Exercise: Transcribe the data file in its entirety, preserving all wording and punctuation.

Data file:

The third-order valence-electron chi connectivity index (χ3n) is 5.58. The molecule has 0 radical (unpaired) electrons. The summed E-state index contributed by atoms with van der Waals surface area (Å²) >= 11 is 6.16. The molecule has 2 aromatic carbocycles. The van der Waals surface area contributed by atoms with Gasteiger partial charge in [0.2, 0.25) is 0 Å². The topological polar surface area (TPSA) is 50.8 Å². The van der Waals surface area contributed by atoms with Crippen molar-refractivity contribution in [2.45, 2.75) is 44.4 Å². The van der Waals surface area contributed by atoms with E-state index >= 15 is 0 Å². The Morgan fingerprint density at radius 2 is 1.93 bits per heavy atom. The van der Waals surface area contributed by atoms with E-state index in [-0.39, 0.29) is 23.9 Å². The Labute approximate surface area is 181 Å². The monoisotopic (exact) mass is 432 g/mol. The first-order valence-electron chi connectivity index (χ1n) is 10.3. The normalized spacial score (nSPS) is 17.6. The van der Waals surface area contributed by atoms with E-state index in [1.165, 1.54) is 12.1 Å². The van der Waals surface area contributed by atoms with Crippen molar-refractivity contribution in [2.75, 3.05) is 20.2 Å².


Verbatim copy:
The third-order valence-electron chi connectivity index (χ3n) is 5.58. The molecule has 0 radical (unpaired) electrons. The summed E-state index contributed by atoms with van der Waals surface area (Å²) >= 11 is 6.16. The molecule has 2 aromatic carbocycles. The van der Waals surface area contributed by atoms with Gasteiger partial charge in [0.2, 0.25) is 0 Å². The topological polar surface area (TPSA) is 50.8 Å². The van der Waals surface area contributed by atoms with Crippen molar-refractivity contribution in [2.45, 2.75) is 44.4 Å². The van der Waals surface area contributed by atoms with E-state index >= 15 is 0 Å². The Morgan fingerprint density at radius 2 is 1.93 bits per heavy atom. The van der Waals surface area contributed by atoms with E-state index in [-0.39, 0.29) is 23.9 Å². The Labute approximate surface area is 181 Å². The monoisotopic (exact) mass is 432 g/mol. The first-order valence-electron chi connectivity index (χ1n) is 10.3. The normalized spacial score (nSPS) is 17.6. The van der Waals surface area contributed by atoms with E-state index in [1.165, 1.54) is 12.1 Å². The van der Waals surface area contributed by atoms with Crippen molar-refractivity contribution in [2.75, 3.05) is 20.2 Å².